Well now that we are getting towards the middle of autumn, and May is almost upon us, it is really starting to get cool. We have even had a couple of mornings so cold that we have had frost warnings! And as April comes to an end we now have to turn our attention to the many May gardening jobs that need to be done.
One of the more major jobs that we will be doing in our garden during May will be to plant out some of the ornamental shrubs that we currently have in pots. We always seem to accumulate quite a few plants in pots, either purchased or from cuttings. This time of year is a great time to get them planted out so that they can start getting established over the cooler months. This time of year is also great for shifting plants around the garden. We have a couple of plants that are not thriving in their current location so we plan to move them while it is cooler.
This month we will also plant out our spring bulbs. The tulip bulbs are currently in the fridge and they will stay there until we plant them out at the end of May. We also have some other bulbs like hyacinth and daffodils that just need to be potted up. Some of the roses are flowering nicely at the moment but other need to be deadheaded. If we are lucky we might get one more flush of flowers before the winter.
Gee our vegetable garden definitely looks a lot different to how it did during the warmer months! All the peas, beans, cucumbers and tomatoes are well and truly finished. We still have a large patch of pumpkins that are dying back and will be harvested soon. Also our patch of decorative gourds looks quite funny as the plants wither up and leave just the drying gourds!
The carrots are almost all gone; it has been wonderful to be able to pop up to the vegie patch whenever we need some carrots! The broccoli that has been growing all summer is getting nice flower heads on it and we can’t wait to harvest it.
One summer vegetable crop that is still going is the capsicums. The four plants that we have are covered in fruit, including some beautiful dark purple ones! I have been worried that the small capsicums won’t get a chance to mature before it gets too cold. So I have made a makeshift hot-house over the plants and they seem to be coping with the cooler weather so far – fingers crossed!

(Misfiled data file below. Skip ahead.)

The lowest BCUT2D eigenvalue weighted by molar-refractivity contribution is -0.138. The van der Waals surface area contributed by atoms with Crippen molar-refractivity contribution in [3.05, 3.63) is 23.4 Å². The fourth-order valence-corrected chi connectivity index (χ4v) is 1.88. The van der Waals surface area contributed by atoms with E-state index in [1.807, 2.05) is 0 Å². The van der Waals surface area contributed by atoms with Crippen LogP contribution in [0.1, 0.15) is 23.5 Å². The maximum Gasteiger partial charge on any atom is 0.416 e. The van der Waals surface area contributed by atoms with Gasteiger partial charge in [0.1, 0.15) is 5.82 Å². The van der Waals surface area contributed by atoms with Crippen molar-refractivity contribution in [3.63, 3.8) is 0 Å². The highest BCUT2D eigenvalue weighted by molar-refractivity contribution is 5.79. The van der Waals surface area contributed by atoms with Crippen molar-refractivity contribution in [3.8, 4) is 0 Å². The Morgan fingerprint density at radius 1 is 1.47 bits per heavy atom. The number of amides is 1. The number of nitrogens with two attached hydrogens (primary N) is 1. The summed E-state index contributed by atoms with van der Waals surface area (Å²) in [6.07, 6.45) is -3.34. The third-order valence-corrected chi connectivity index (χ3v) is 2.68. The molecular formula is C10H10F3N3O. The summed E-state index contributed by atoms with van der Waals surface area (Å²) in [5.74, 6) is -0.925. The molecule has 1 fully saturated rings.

While our summer vegetable crops are pretty much all gone we have made a start on our winter vegetables. We usually eat lots of onions in this house; on salads and in casseroles, soups and stews. So we decided to plant some onions that could be used for both salads and in cooking.
When we were out at the nursery shopping for onion plants we couldn’t decide on red, white, or cream onions. The solution was that we bought a punnet of each! Thankfully they each have different harvest times – the red onions should be harvested first.
Anyway now we have a fairly large onion patch in the vegie garden which is divided into three sections. They were planted out just over a couple of weeks ago and they are looking good so far – we had about 15mm of rain yesterday so that will help!
Along with the onions we have also planted out a small patch of parsnips and one of silver beet. I also planted some cauliflower seeds a couple of weeks ago and they are coming up and growing nicely.
I just have to share a photo of one of my favourite pot plants which is a beautiful azalea called ‘Charlie’. I was given the plant as a housewarming present around 10 years ago during my university days and it is still going strong. It was just a small plant in a 10cm pot when I got it but now it is a strong healthy plant in a 30cm pot! In autumn and in late winter to spring it comes out in a mass of very pretty pink flowers.
I am not inclined to move it because it has been doing so well where it is. It is under the edge of a veranda and it gets lots of morning sun. We have it in a self-watering pot and it seems to like these conditions.
At the end of last year I bought two more azalea plants. I originally planned to bonsai them both, but now I think that I will keep one as it is and put it in a larger pot next to Charlie!
Another standard May gardening job would have to be raking fallen autumn leaves. We have a few deciduous trees that are turning some beautiful yellow and red colours. Once all the leaves have fallen they will be raked up and added to the compost!
If you would like further inspiration to get you started on your May gardening jobs I can recommend the following links:
May Gardening in Australia:
For my northern hemisphere visitors.
May Gardening in the Northern Hemisphere: